Jump to content
This Site Uses Cookies. If You Want to Disable Cookies, Please See Your Browser Documentation. ×

Who Would Be on Your All-American Ballerinas List?

Recommended Posts

There's an openness and directness that is attributed to the American male dancer; Balanchine said that Americans "walk like men." I don't think it's so cut-and-dried when talking about women, let alone ballerinas.

It may be less obvious today, though I'm not certain that's true, but in the 1930s and 40s, American men and women were often described as being obvious to spot on a UK/European street by their manner and their walk. It was definitely true of American women as well.

I happened to watch part of a 2nd rate film noir movie last night, and I remember how characteristic the lead actor's saunter was - and the big shouldered suit with wide pant legs, and the fedora - all a classic look of the era, but no one walks like that anymore or cuts the same profile. By the 1950s, the archetypal looks for both men and women had changed considerably - women were being 'perfected' into homemaker angels, while the men seem to have affected a specifically athletic, working-class bearing, and a more menacing demeanor (think boxers and Brando). And these days, 'the baggy pants walk' chosen by so many young men is so affected as to be comedic - the point being NOT to "walk like men", or look like them.

Link to comment

Well since you bring up La Callas - if Mr Macauley had made an argument about singers using the same criteria, would La Callas be considered a "part time singer"? Technically speaking, she wasn't the end-all be-all, but her choices in sound and acting made her eminently interesting

Not sure I'd say that, Jayne. Callas’ musicianship was second to none. She was also an exceptional actor, but she only began relying on acting effects later in her career when her voice was failing her (although Callas really never had a “later career”; the great Callas of history and legend was almost gone by her mid-thirties, exceptionally early. There's been a lot of discussion about this, but her technique remained sound; it was her voice that failed her - “faults of departure not of arrival,” as it was said. (She did set an unhappy precedent in that before Callas it wasn’t generally accepted that voices could be expected to collapse like a house of cards; after Callas this was treated almost as normal.)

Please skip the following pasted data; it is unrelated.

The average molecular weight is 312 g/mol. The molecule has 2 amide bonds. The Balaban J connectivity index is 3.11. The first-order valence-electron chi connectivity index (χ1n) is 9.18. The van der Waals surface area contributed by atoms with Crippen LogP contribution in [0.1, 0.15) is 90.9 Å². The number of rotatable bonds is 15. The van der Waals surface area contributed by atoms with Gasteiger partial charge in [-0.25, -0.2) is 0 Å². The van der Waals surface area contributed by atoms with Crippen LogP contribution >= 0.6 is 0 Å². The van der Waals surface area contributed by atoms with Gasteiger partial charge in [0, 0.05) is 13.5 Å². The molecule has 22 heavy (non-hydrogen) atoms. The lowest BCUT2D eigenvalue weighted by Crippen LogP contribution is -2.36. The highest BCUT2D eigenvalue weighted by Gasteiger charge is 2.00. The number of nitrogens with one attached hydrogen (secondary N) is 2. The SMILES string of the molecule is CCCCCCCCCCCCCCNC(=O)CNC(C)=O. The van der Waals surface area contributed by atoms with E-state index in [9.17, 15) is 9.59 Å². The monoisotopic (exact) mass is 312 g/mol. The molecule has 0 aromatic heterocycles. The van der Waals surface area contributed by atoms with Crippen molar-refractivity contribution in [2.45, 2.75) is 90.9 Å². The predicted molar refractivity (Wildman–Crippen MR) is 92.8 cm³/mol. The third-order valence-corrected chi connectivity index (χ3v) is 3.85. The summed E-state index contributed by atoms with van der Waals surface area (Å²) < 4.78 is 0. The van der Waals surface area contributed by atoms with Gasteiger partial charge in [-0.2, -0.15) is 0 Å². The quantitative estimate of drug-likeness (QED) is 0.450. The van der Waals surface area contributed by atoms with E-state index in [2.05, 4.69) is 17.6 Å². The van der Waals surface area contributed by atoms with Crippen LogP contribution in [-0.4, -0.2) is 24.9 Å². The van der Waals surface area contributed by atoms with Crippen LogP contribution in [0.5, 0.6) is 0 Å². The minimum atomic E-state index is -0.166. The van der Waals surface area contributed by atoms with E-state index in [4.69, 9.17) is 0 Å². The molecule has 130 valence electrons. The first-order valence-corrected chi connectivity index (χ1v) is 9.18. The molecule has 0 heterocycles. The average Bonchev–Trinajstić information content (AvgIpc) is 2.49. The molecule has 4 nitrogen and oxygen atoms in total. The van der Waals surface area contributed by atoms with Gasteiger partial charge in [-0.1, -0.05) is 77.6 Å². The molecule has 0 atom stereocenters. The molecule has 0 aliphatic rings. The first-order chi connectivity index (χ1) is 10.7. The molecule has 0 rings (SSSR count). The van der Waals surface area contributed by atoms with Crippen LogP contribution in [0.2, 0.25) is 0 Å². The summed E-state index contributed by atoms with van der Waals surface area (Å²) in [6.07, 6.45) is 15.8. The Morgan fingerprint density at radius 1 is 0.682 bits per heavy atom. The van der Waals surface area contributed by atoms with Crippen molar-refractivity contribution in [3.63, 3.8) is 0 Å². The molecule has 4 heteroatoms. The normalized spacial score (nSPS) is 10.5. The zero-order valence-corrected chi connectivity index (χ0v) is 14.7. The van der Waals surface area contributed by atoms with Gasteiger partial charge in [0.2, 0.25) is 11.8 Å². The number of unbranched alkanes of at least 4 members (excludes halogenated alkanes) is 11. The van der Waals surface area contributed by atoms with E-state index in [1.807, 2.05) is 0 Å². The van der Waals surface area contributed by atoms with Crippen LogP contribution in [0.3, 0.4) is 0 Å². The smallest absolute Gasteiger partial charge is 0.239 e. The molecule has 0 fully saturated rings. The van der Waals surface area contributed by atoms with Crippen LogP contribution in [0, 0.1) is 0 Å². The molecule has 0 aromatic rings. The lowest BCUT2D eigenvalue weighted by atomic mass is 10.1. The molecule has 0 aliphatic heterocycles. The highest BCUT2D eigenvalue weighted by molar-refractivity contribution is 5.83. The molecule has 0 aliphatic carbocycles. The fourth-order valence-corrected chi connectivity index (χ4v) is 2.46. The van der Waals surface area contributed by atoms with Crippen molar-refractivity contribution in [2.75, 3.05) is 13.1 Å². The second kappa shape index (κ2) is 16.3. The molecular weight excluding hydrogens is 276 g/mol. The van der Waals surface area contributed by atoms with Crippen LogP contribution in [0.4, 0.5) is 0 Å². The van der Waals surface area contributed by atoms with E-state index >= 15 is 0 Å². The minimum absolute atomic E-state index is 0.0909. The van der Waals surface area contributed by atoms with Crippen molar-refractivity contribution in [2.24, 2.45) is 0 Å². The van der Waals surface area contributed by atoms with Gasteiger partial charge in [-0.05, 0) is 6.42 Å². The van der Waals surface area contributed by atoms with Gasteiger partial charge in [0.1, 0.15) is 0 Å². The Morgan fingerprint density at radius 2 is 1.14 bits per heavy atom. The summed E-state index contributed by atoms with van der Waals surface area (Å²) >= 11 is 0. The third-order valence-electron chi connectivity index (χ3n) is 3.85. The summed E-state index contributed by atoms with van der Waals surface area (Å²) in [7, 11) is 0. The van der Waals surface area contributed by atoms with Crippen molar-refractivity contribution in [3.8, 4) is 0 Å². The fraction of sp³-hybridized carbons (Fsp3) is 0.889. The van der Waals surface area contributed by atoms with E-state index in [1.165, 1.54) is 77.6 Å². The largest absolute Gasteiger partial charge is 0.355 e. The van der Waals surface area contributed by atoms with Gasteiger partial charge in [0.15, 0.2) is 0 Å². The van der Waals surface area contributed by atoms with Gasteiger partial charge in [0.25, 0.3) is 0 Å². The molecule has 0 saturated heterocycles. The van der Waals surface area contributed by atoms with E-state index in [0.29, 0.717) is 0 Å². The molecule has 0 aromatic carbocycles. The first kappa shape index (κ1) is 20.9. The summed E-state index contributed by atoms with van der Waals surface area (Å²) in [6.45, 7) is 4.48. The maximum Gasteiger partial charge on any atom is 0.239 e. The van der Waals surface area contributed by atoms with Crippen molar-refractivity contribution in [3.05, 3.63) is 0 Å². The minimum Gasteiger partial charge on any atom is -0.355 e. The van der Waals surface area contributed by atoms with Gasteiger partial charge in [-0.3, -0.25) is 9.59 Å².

I don’t think her example applies to “part-time” as Macaulay uses the term here, because what I take him to mean is that the dancers to which he refers only become ballerinas in the larger sense within significant limits. Those limitations may be, but are not necessarily, technical ones. I have read observers who saw Kistler in the last years who noted that even when her body was failing her utterly, she could still at fleeting moments perform with an authority and create effects that some of her replacements, even if they could do the steps as Kistler could not, were unable to produce.

Link to comment

There's an openness and directness that is attributed to the American male dancer; Balanchine said that Americans "walk like men." I don't think it's so cut-and-dried when talking about women, let alone ballerinas.

Farrell, for example, or Janie Taylor today, to cite just a couple of NYCB women, are often spoken of as having a certain mystery and remove that I think of as akin to many old-school European "ballerinas." But are there old-fashioned "ballerina" equivalents to, say, Patricia McBride and Tiler Peck?

Link to comment

I would also like to add the names of...

Virginia Johnson - former principal ballerina with the Dance Theater of Harlem. Possibly the first black ballerina in history to be taken seriously as a classical dancer the world over.

Lauren Anderson - outside of DTOH became the first black ballerina to achieve principal status at a major US ballet company - The Houston Ballet.